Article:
In a discussion of Badiou’s politics, Oliver Feltham poses the parallel problem of inhabiting philosophy, that is, “how to take a position within its field, how to even identify its domain via a ‘front,’ a line of conflict, while at the same time completely renaming and refiguring it.”[viii] Feltham calls it “the renovator’s problem[ix]: how do you inhabit what you want to tear down and rebuild?” Citing Althusser’s failed project of trying to fuse politics and philosophy, Feltham argues that philosophy must rigorously separate its own names from the immanent names of a truth procedure and avoid the trap of (con)fusing procedures or conditions with one another (e.g., political art). On the other hand, if these procedures do not intersect or have a common language (Badiou does not present Cantorian set theory or discuss a poem by Mallarmé in the same way), just how does philosophy discern their truths?
While I am aware of this aporia in Badiou’s thought and sympathetic to her argument, I think Zupancic’s resolution is not altogether coherent with Badiou’s approach, in part for the larger problems that Feltham poses. The problem with Zupancic’s elaboration of Badiou’s argument about conditions is that Badiou has posited an instrument of absolute separation, not of degrees. He draws a sharp line—an epistemological cut—between philosophy and its conditions that will be among his lasting gifts to thought. To this cut, I give the name Badiou’s sickle or scythe, an instrument we will apply to other fields, notaby psychology, psychiatry and psychoanalysis. In this analysis, psychiatry cannot be reduced, fused or sutured to one of its conditions—be they the chimeras named “cognitive behaviour therapy,” “existential analysis,” “neuroscience and genetics,” “phenomenological psychiatry,” “systemic family therapy” or “sociocultural studies.” It is in this sense that RD Laing eschewed the label “antipsychiatry” and described himself as an “orthodox psychiatrist,” affirming the key mission of psychiatry as clinical.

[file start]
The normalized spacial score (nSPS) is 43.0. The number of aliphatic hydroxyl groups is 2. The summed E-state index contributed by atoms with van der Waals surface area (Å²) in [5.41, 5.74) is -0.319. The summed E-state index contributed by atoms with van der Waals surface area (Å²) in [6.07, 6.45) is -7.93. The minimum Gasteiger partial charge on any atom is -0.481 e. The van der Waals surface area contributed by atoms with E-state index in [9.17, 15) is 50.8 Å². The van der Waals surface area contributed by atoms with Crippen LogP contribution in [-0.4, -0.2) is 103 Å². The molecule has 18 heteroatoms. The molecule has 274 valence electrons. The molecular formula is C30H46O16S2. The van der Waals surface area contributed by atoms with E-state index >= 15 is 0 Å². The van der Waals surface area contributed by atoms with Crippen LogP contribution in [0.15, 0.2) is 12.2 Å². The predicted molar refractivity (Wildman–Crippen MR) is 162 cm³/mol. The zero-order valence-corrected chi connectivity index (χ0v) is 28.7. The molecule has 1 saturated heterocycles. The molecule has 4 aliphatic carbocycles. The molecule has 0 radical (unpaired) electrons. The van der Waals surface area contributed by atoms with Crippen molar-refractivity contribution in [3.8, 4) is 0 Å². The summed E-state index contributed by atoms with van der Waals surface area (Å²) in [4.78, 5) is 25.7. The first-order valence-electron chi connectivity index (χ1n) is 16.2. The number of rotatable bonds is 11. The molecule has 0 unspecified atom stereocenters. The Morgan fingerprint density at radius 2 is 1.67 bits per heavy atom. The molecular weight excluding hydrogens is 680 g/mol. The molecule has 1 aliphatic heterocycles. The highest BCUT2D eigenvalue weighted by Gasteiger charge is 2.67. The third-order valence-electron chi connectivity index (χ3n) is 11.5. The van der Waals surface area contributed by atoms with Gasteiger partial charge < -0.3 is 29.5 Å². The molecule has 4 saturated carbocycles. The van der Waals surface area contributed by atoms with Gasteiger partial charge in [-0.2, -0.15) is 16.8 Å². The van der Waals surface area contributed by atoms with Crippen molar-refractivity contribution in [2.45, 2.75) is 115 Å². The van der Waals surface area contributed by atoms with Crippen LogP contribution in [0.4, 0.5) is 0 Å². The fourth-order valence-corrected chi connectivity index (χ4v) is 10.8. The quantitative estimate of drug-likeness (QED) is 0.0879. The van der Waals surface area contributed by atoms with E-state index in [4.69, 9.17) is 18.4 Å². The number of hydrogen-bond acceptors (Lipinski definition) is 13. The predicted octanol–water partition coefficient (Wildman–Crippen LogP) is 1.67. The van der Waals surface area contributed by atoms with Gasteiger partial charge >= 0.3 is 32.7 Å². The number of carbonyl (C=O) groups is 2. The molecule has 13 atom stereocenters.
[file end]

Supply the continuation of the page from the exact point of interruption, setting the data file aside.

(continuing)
In Jewish religious observance, there is a ritual called havdalah, meaning the separation of the sacred from the profane.[x],[xi] Badiou’s sickle functions as a rite of separation of philosophy, which is consacrated to pure thought, from its important, even necessary but subordinate, not to say profane, conditions.
Let us therefore add Badiou’s scythe to the tool-kit of the philosopher. Along with the workaday objects every thinker needs—a ladder (Wittgenstein), a razor (Ockham) and a fork (Hume)—we can now add instruments for cutting, pruning, and sometimes clear-cutting: Badiou’s shears, sickle, scythe.
[i] “Family resemblance” is a term introduced by Ludwig Wittgenstein in Philosophical Investigations, trans. by G.E.M. Anscombe (1953), §67, p. 32.
[ii] Ludwig Wittgenstein, Tractatus Logico-Philosophicus, trans. by C.K. Ogden (1922), p. 189.
[iii] The term is often attributed to V.I. Lenin but its provenance is not established.
[iv] Alenka Zupancic, “The fifth condition” in Peter Hallward, ed., Think Again: Alain Badiou and the Future of Philosophy (2004), pp. 191-201.
[v] Ibid., p. 191.
[vi] Ibid., p. 191.
[vii] Ibid., p. 201.
[viii] Oliver Feltham, op. cit., p. 17.
[ix] Ibid., p. 17 (emphasis added).
[x] Mary Douglas, Purity and Danger: An Analysis of the Concepts of Pollution and Taboo (1966).
[xi] Jean Soler, “The dietary prescriptions of the Hebrews,” trans. by Elborg Forster, The New York Review of Books, June 14, 1979.